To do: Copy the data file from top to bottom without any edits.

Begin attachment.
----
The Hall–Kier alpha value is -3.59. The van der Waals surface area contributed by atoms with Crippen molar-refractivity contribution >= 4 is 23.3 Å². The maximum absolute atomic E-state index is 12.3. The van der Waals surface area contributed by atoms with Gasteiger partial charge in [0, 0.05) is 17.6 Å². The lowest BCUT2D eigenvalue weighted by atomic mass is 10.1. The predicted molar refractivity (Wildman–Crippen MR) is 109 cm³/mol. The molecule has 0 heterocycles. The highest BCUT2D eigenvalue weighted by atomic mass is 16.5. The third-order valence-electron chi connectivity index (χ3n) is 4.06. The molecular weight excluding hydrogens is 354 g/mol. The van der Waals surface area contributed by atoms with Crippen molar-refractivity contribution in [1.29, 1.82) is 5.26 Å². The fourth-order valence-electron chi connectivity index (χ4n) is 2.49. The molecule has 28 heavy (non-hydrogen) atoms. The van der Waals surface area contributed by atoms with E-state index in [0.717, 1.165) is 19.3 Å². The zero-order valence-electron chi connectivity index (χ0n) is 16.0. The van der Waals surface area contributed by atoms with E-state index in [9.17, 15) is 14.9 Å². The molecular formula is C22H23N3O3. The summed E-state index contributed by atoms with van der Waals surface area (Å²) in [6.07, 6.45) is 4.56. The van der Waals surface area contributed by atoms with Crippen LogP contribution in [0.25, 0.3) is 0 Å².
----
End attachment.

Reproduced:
The Hall–Kier alpha value is -3.59. The van der Waals surface area contributed by atoms with Crippen molar-refractivity contribution >= 4 is 23.3 Å². The maximum absolute atomic E-state index is 12.3. The van der Waals surface area contributed by atoms with Gasteiger partial charge in [0, 0.05) is 17.6 Å². The lowest BCUT2D eigenvalue weighted by atomic mass is 10.1. The predicted molar refractivity (Wildman–Crippen MR) is 109 cm³/mol. The molecule has 0 heterocycles. The highest BCUT2D eigenvalue weighted by atomic mass is 16.5. The third-order valence-electron chi connectivity index (χ3n) is 4.06. The molecular weight excluding hydrogens is 354 g/mol. The van der Waals surface area contributed by atoms with Crippen molar-refractivity contribution in [1.29, 1.82) is 5.26 Å². The fourth-order valence-electron chi connectivity index (χ4n) is 2.49. The molecule has 28 heavy (non-hydrogen) atoms. The van der Waals surface area contributed by atoms with E-state index in [0.717, 1.165) is 19.3 Å². The zero-order valence-electron chi connectivity index (χ0n) is 16.0. The van der Waals surface area contributed by atoms with E-state index in [9.17, 15) is 14.9 Å². The molecular formula is C22H23N3O3. The summed E-state index contributed by atoms with van der Waals surface area (Å²) in [6.07, 6.45) is 4.56. The van der Waals surface area contributed by atoms with Crippen LogP contribution in [0.25, 0.3) is 0 Å².